The effects of power plant effluents on the growth of phytoplankton in adjacent estuarine waters.

Shieh, D.W.
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Texas A&M University.

The effects of Houston Lighting and Power Company's Cedar Bayou Generating Station on the growth of phytoplankton in adjacent estuarine waters were investigated during the period from May 1974 through May 1975. Monthly chlorophyll a concentrations and C14 uptake rates were measured in samples from 11 stations as the estimates of the phytoplankton standing crops and primary productivity rates in the waters of the cooling system and adjacent estuarine areas. Bioassays were conducted with samples from 8 stations to determine the suitability of water for phytoplankton growth by fluorometrically measuring the relative growth of Skeletonema costatum and the naturally occurring mixed phytoplankton populations. Surface measurements of water temperature, salinity, electrical conductivity and pH were made each month at each station. The chlorophyll a concentrations and primary productivity rates were higher in samples from the cooling pond discharge station and the lower Cedar Bayou stations in the old bayou channel and the man-made canal than were samples in the upper Cedar Bayou stations and the other stations of Trinity Bay. Although chlorophyll a concentrations were less in the waters of the discharge canal than in the plant's intake area, the discharge water stimulated phytoplankton growth in the cooling pond outfall area. The results of bioassays also indicated that the water samples from the cooling pond discharge station were more suitable for the growth of phytoplankton than were samples from the other Trinity Bay stations.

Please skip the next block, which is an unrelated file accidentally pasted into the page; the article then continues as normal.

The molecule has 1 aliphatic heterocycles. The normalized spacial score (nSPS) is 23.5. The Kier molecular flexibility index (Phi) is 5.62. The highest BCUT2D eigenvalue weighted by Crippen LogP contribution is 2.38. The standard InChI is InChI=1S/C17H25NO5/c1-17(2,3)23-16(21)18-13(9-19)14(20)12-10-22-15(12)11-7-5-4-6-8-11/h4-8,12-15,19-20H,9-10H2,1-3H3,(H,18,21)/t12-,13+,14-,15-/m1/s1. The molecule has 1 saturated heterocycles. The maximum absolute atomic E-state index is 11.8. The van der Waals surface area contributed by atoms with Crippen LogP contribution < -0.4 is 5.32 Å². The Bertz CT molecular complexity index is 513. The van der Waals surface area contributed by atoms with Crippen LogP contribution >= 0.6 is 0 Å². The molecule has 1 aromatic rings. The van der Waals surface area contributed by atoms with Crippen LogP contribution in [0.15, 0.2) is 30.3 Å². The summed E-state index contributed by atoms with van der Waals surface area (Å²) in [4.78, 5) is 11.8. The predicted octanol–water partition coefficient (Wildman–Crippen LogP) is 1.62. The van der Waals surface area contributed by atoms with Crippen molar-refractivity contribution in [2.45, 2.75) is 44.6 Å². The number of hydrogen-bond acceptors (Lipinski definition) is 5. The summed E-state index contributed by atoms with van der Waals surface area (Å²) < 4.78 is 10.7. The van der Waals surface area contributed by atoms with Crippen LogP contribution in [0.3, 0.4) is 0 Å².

113 p., Thesis
environmental impact, phytoplankton, bioassays, chlorophylls, carbon 14, Skeletonema costatum, growth, wastewater, primary production